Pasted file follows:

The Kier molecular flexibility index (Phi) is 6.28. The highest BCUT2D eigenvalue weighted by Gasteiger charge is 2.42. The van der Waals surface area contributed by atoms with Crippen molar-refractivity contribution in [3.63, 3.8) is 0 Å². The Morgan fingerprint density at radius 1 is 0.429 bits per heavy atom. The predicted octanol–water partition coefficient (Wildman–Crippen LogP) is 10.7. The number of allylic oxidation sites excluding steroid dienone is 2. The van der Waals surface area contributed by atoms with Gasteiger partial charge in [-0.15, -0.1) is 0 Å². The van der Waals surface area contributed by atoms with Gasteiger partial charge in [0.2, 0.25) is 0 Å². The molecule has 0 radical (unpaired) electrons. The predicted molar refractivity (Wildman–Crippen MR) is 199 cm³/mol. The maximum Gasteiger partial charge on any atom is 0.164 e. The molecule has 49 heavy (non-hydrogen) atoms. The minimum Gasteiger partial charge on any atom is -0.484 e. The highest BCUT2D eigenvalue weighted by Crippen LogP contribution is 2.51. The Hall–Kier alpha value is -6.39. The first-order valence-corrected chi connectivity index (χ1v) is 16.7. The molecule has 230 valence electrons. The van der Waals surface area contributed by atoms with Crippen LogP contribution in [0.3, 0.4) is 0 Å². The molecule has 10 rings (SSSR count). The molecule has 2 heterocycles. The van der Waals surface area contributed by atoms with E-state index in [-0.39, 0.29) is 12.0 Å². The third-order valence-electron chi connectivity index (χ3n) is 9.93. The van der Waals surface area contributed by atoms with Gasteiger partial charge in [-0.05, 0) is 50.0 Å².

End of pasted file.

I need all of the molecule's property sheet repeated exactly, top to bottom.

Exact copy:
The Kier molecular flexibility index (Phi) is 6.28. The highest BCUT2D eigenvalue weighted by Gasteiger charge is 2.42. The van der Waals surface area contributed by atoms with Crippen molar-refractivity contribution in [3.63, 3.8) is 0 Å². The Morgan fingerprint density at radius 1 is 0.429 bits per heavy atom. The predicted octanol–water partition coefficient (Wildman–Crippen LogP) is 10.7. The number of allylic oxidation sites excluding steroid dienone is 2. The van der Waals surface area contributed by atoms with Gasteiger partial charge in [-0.15, -0.1) is 0 Å². The van der Waals surface area contributed by atoms with Gasteiger partial charge in [0.2, 0.25) is 0 Å². The molecule has 0 radical (unpaired) electrons. The predicted molar refractivity (Wildman–Crippen MR) is 199 cm³/mol. The maximum Gasteiger partial charge on any atom is 0.164 e. The molecule has 49 heavy (non-hydrogen) atoms. The minimum Gasteiger partial charge on any atom is -0.484 e. The highest BCUT2D eigenvalue weighted by Crippen LogP contribution is 2.51. The Hall–Kier alpha value is -6.39. The first-order valence-corrected chi connectivity index (χ1v) is 16.7. The molecule has 230 valence electrons. The van der Waals surface area contributed by atoms with Crippen LogP contribution in [0.3, 0.4) is 0 Å². The molecule has 10 rings (SSSR count). The molecule has 2 heterocycles. The van der Waals surface area contributed by atoms with E-state index in [-0.39, 0.29) is 12.0 Å². The third-order valence-electron chi connectivity index (χ3n) is 9.93. The van der Waals surface area contributed by atoms with Gasteiger partial charge in [-0.05, 0) is 50.0 Å².